Polish food inspectors have stopped meat production at Viola plant following claims that it was adding rotten meat to its products.
The allegations were made in a TV programme that included secretly filmed footage from the Viola plant in the northern village of Lniano.
It purports to show meat returned by shops being re-used to make sausages and ham.
Viola – which exports to several EU countries – denies the allegations.
The claims come amid a widening horsemeat scandal in the EU.
Since the first horsemeat was discovered in frozen meals and burgers in the UK and Ireland in January, traces have been found in meat products across Europe.
Polish food inspectors have stopped meat production at Viola plant following claims that it was adding rotten meat to its products
In the programme on TVN24 channel, an undercover journalist is shown touring the plant, near the city of Bydgoszcz, and speaking with workers under the guise of applying for a job.
The footage then shows employees in storage rooms taking meat that had been returned from shops.
At one point, one worker holds up a sausage covered in green mould, saying it would be cleaned, dried and re-used.
Another worker says tonnes of old meat were recycled instead of being thrown away.
TVN24 also quotes a letter signed by the plant’s management, which reads: “There are no grounds for the allegations.”
Viola says it exports to the UK, Ireland, Germany and Lithuania.
This latest incident comes just over a week after inspectors found horse DNA in meat labeled as beef in three Polish meat-processing plants.
A study of half a million people across Europe suggests that sausages, ham, bacon and other processed meats appear to increase the risk of dying young.
The study concluded diets high in processed meats were linked to cardiovascular disease, cancer and early deaths.
The researchers, writing in the journal BMC Medicine, said salt and chemicals used to preserve the meat may damage health.
The British Heart Foundation suggested opting for leaner cuts of meat.
The study followed people from 10 European countries for nearly 13 years on average.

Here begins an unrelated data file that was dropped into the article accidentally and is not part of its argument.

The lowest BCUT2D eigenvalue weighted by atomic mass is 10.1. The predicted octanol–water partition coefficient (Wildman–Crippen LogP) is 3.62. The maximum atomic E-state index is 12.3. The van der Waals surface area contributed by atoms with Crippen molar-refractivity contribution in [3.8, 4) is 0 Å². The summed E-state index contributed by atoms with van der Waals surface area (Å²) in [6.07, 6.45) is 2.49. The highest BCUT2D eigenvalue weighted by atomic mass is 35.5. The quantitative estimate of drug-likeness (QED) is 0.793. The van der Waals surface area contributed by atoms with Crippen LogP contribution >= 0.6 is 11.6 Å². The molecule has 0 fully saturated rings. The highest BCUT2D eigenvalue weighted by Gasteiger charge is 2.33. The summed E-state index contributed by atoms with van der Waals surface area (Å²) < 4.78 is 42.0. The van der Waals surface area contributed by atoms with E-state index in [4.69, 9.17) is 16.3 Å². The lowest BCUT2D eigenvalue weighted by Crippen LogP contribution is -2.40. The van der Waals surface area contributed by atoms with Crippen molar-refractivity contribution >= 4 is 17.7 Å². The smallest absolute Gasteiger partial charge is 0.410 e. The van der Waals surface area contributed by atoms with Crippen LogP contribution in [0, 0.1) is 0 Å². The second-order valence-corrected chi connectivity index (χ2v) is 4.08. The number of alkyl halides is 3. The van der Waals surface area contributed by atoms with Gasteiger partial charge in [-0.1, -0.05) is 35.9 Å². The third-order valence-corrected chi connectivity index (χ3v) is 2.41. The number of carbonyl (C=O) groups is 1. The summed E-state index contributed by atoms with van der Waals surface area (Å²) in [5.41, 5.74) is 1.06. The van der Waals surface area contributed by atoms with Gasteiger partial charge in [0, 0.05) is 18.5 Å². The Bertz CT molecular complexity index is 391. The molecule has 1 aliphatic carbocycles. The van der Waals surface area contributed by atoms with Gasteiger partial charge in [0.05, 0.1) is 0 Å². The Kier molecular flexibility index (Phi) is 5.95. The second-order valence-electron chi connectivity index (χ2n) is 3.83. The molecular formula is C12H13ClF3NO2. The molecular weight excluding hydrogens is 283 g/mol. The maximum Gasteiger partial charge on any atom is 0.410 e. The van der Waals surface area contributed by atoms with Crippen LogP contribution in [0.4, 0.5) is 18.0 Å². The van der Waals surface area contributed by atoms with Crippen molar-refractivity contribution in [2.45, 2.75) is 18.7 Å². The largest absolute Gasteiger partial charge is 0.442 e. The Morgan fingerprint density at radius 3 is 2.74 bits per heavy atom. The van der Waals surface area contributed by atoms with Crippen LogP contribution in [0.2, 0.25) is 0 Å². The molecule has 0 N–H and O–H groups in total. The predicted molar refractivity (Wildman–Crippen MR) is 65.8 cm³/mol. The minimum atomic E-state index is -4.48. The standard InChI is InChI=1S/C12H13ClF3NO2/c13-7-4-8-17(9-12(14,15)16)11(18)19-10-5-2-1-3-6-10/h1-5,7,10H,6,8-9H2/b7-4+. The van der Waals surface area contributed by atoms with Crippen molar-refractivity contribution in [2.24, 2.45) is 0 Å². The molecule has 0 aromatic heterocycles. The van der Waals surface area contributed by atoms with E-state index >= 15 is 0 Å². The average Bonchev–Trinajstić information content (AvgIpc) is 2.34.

It showed people who ate a lot of processed meat were also more likely to smoke, be obese and have other behaviors known to damage health.
However, the researchers said even after those risk factors were accounted for, processed meat still damaged health.
One in every 17 people followed in the study died. However, those eating more than 160 g of processed meat a day – roughly two sausages and a slice of bacon – were 44% more likely to die over a typical follow-up time of 12.7 years than those eating about 20 g.
In total, nearly 10,000 people died from cancer and 5,500 from heart problems.
Prof. Sabine Rohrmann, from the University of Zurich, said: “High meat consumption, especially processed meat, is associated with a less healthy lifestyle.
“But after adjusting for smoking, obesity and other confounders we think there is a risk of eating processed meat.
“Stopping smoking is more important than cutting meat, but I would recommend people reduce their meat intake.”
A study of half a million people across Europe suggests that sausages, ham, bacon and other processed meats appear to increase the risk of dying young
Sabine Rohrmann said if everyone in the study consumed no more than 20 g of processed meat a day then 3% of the premature deaths could have been prevented.
However a little bit of meat, even processed meat, had health benefits in the study.
Ursula Arens from the British Dietetic Association said that putting fresh meat through a mincer did not make it processed meat.
“Something has been done to it to extend its shelf life, or to change its taste, or to make it more palatable in some way… and this could be a traditional process like curing or salting.”
She said even good quality ham or sausages were still classed as processed meat, while homemade burgers using fresh meat were not.